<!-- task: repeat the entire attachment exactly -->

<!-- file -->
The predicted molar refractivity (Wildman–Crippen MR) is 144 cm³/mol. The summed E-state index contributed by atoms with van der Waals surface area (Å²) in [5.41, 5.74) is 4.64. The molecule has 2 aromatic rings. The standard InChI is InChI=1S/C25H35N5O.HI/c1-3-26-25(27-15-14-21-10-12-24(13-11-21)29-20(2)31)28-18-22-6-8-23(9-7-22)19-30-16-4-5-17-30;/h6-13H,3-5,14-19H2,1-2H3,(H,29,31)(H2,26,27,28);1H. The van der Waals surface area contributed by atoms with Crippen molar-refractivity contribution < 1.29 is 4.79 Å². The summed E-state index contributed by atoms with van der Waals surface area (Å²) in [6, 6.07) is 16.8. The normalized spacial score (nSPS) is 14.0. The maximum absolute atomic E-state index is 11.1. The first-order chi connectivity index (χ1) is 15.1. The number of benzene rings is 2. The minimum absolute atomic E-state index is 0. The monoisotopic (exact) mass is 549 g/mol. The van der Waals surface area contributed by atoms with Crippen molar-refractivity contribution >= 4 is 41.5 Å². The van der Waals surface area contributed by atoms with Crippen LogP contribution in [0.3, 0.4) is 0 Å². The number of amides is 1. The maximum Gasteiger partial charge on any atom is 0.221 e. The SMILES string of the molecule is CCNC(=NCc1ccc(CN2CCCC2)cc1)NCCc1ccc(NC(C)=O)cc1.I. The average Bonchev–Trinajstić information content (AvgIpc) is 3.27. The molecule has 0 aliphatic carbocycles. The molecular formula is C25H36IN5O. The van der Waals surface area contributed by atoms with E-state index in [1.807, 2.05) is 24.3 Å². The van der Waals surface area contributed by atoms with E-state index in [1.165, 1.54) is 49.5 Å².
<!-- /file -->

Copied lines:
The predicted molar refractivity (Wildman–Crippen MR) is 144 cm³/mol. The summed E-state index contributed by atoms with van der Waals surface area (Å²) in [5.41, 5.74) is 4.64. The molecule has 2 aromatic rings. The standard InChI is InChI=1S/C25H35N5O.HI/c1-3-26-25(27-15-14-21-10-12-24(13-11-21)29-20(2)31)28-18-22-6-8-23(9-7-22)19-30-16-4-5-17-30;/h6-13H,3-5,14-19H2,1-2H3,(H,29,31)(H2,26,27,28);1H. The van der Waals surface area contributed by atoms with Crippen molar-refractivity contribution < 1.29 is 4.79 Å². The summed E-state index contributed by atoms with van der Waals surface area (Å²) in [6, 6.07) is 16.8. The normalized spacial score (nSPS) is 14.0. The maximum absolute atomic E-state index is 11.1. The first-order chi connectivity index (χ1) is 15.1. The number of benzene rings is 2. The minimum absolute atomic E-state index is 0. The monoisotopic (exact) mass is 549 g/mol. The van der Waals surface area contributed by atoms with Crippen molar-refractivity contribution >= 4 is 41.5 Å². The van der Waals surface area contributed by atoms with Crippen LogP contribution in [0.3, 0.4) is 0 Å². The number of amides is 1. The maximum Gasteiger partial charge on any atom is 0.221 e. The SMILES string of the molecule is CCNC(=NCc1ccc(CN2CCCC2)cc1)NCCc1ccc(NC(C)=O)cc1.I. The average Bonchev–Trinajstić information content (AvgIpc) is 3.27. The molecule has 0 aliphatic carbocycles. The molecular formula is C25H36IN5O. The van der Waals surface area contributed by atoms with E-state index in [1.807, 2.05) is 24.3 Å². The van der Waals surface area contributed by atoms with E-state index in [1.165, 1.54) is 49.5 Å².